Two years ago, when Bryan Young explained the assassination of Abraham Lincoln to his 8-year-old daughter after his trip to Ford’s Theatre in Washington, he was surprised by how fascinated she was.
“That was the first time she realized that presidential assassination was a thing that could happen and that it was a thing that had happened in history,” Young said. “She wanted to know about who would do such a thing, and why would they do such a thing.”
Soon, Young can give his daughter, and other kids her age, the answers. In An Illustrated History of Presidential Assassinations, out early next year, Young writes about U.S. presidents who survived assassination attempts (and the ones who didn’t) in a style that’s equal parts history textbook and bedtime story.
The book begins with the first attempted assassination of a president in U.S. history. In 1835, Richard Lawrence, delirious from paint chemicals and convinced he was meant to be King Richard III of England, shot at Andrew Jackson after a congressman’s funeral on Capitol Hill.
Jackson was leaving the Capitol through the East Portico when Lawrence struck, firing his first pistol…
…but it misfired!
Pulling his second pistol, he fired again…
…but it misfired, too!
Not one to take such actions lightly, Jackson hit Lawrence with his cane, chasing him around and hitting him until the onlookers could restrain the would-be assassin. Fortunately for everyone, Congressman Davy Crocket, hero of the frontier, was there and was able to subdue Lawrence with the other onlookers.
The book documents the most famous assassination victims, like Abraham Lincoln, James Garfield, William McKinley, and John F. Kennedy. It also chronicles attempts with (under the circumstances) happy endings, like the time Theodore Roosevelt gave a 90-minute speech while bleeding from a gunshot wound to the chest. And the time Samuel Byck hijacked a plane to fly into Richard Nixon’s White House. And the time John Hinckley Jr. fired a bullet that missed Ronald Reagan’s heart by an inch.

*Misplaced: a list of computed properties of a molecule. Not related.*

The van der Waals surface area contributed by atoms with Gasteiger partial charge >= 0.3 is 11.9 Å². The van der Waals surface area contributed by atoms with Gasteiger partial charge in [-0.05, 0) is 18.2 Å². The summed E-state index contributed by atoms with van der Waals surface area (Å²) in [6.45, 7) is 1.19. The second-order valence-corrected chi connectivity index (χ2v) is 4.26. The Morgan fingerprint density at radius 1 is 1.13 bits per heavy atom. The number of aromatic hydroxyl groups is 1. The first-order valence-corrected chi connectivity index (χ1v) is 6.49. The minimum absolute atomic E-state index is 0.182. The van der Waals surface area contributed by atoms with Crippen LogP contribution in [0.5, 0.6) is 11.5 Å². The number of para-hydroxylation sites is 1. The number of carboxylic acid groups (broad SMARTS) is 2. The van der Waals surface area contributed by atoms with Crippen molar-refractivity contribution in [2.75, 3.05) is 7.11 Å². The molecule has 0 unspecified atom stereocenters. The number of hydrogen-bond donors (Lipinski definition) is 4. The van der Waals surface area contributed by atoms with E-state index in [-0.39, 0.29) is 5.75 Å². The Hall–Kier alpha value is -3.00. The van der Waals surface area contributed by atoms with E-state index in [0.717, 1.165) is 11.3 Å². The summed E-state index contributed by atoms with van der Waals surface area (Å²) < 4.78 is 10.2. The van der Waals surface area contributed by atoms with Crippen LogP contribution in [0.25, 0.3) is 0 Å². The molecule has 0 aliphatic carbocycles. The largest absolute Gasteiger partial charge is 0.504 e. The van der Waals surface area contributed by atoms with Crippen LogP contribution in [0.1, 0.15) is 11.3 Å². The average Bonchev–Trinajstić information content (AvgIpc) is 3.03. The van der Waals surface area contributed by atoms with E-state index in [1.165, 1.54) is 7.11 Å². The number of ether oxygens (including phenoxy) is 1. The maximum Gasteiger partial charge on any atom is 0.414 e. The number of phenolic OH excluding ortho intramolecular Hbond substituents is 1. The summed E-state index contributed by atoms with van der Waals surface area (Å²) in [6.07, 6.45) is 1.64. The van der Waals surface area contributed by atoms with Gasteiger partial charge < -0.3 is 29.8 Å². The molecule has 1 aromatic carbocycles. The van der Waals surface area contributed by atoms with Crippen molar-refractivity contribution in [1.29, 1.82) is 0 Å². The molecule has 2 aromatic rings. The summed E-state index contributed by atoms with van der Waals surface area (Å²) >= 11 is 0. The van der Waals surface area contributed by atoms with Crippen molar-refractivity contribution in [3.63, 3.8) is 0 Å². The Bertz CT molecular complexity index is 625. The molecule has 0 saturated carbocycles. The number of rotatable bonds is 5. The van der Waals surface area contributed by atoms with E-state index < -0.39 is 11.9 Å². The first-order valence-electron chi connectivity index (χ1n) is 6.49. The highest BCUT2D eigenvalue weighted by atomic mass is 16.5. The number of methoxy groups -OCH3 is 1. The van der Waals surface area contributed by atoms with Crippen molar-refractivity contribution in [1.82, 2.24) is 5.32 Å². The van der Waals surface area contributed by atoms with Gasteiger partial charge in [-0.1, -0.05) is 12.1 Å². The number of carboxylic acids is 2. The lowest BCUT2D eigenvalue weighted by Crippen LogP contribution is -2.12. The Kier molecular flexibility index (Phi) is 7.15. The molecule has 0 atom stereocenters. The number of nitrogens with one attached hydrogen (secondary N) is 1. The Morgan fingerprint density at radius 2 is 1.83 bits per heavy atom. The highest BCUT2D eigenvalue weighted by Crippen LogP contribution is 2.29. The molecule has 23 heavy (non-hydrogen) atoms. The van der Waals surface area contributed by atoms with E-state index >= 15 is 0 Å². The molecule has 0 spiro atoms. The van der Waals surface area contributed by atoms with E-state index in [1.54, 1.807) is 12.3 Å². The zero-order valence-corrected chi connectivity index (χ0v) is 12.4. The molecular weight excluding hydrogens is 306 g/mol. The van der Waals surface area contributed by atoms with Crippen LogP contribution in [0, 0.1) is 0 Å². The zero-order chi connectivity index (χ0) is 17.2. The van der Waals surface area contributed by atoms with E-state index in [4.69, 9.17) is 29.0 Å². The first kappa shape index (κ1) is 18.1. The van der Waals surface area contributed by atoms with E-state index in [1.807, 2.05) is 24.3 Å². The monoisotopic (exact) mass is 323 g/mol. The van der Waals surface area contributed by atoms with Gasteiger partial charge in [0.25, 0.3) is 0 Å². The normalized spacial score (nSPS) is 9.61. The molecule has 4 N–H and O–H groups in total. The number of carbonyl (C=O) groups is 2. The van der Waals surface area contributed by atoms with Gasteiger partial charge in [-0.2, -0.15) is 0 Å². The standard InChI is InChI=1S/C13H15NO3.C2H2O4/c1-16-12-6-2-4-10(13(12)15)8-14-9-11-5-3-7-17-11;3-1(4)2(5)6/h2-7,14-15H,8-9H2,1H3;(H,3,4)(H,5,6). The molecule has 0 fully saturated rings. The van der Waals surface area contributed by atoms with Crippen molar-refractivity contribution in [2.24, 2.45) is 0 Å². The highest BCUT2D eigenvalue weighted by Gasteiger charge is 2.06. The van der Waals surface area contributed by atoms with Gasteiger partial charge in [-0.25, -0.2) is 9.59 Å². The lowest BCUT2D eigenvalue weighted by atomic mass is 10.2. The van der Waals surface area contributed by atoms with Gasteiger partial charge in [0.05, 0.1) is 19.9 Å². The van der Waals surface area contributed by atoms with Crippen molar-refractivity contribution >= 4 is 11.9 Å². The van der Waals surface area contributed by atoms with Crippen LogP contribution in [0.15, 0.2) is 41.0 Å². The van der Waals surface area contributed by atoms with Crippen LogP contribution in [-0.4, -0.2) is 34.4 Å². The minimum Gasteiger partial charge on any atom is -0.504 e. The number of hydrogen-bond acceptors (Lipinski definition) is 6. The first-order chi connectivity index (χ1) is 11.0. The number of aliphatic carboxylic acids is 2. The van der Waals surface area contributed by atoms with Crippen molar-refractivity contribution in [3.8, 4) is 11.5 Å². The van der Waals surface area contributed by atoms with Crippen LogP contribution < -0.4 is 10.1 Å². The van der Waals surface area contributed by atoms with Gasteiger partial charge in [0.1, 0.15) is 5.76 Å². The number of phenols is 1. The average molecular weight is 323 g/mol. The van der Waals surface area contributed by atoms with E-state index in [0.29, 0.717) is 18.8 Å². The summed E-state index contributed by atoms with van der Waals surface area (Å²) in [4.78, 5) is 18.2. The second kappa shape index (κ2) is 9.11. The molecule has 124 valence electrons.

Last month, Young began raising money for the book on Kickstarter, a fundraising website. He reached his goal of $3,000 within 10 days. With less than a week to go until the campaign closes, the people of the Internet have pledged $5,238. Young said he was surprised by the response, but thinks there are parents — and people in general — like him out there who like seeing history packaged in a quirky way. Especially political history, which he says carries a certain stigma.
“In today’s day and age with such a divisive political landscape, I think people forget that we have a shared history, and that it doesn’t have to be divisive or uncomfortable,” Young said. “It can be interesting or fun even though the topic is grim.”
What We're Following See More »
"Iranian hackers have laid the groundwork to carry out extensive cyberattacks on U.S. and European infrastructure and on private companies, and the U.S. is warning allies, hardening its defenses and weighing a counterattack, say multiple senior U.S. officials. Despite Iran having positioned cyber weapons to carry out attacks, there is no suggestion an offensive operation is imminent, according to the officials, who requested anonymity in order to speak."
"Negotiators from the Senate and House of Representatives late Thursday agreed to abandon efforts to reinstate harsher sanctions" against Chinese telecommunications company ZTE. "Draft language advanced in the House earlier this year focused on a procurement ban for ZTE products, whereas the Senate approved language that would reinstate the sales ban for U.S. companies to sell to ZTE." The change is a major win for President Trump, who has had exempted the company from earlier sanctions as part of broader trade negotiations with China.
"President Trump’s longtime lawyer, Michael D. Cohen, secretly recorded a conversation with Mr. Trump two months before the presidential election in which they discussed payments" to former Playboy model Karen McDougal "who said she had an affair with Mr. Trump." The FBI seized the recording during an April raid of Cohens office. "The Justice Department is investigating Mr. Cohen’s involvement in paying women to tamp down embarrassing news stories about Mr. Trump ahead of the 2016 election," which may violate federal campaign finance laws. Days before the election, Trump campaign spokesperson Hope Hicks denied any knowledge of the payment, and said that the allegations were "totally untrue."
Conservative Republican Rep. Will Hurd of Texas, a former CIA agent, says in a New York Times op-ed this morning that Russian intelligence is "manipulating" President Trump. "The leader of the free world actively participated in a Russian disinformation campaign that legitimized Russian denial and weakened the credibility of the United States to both our friends and foes abroad," he writes.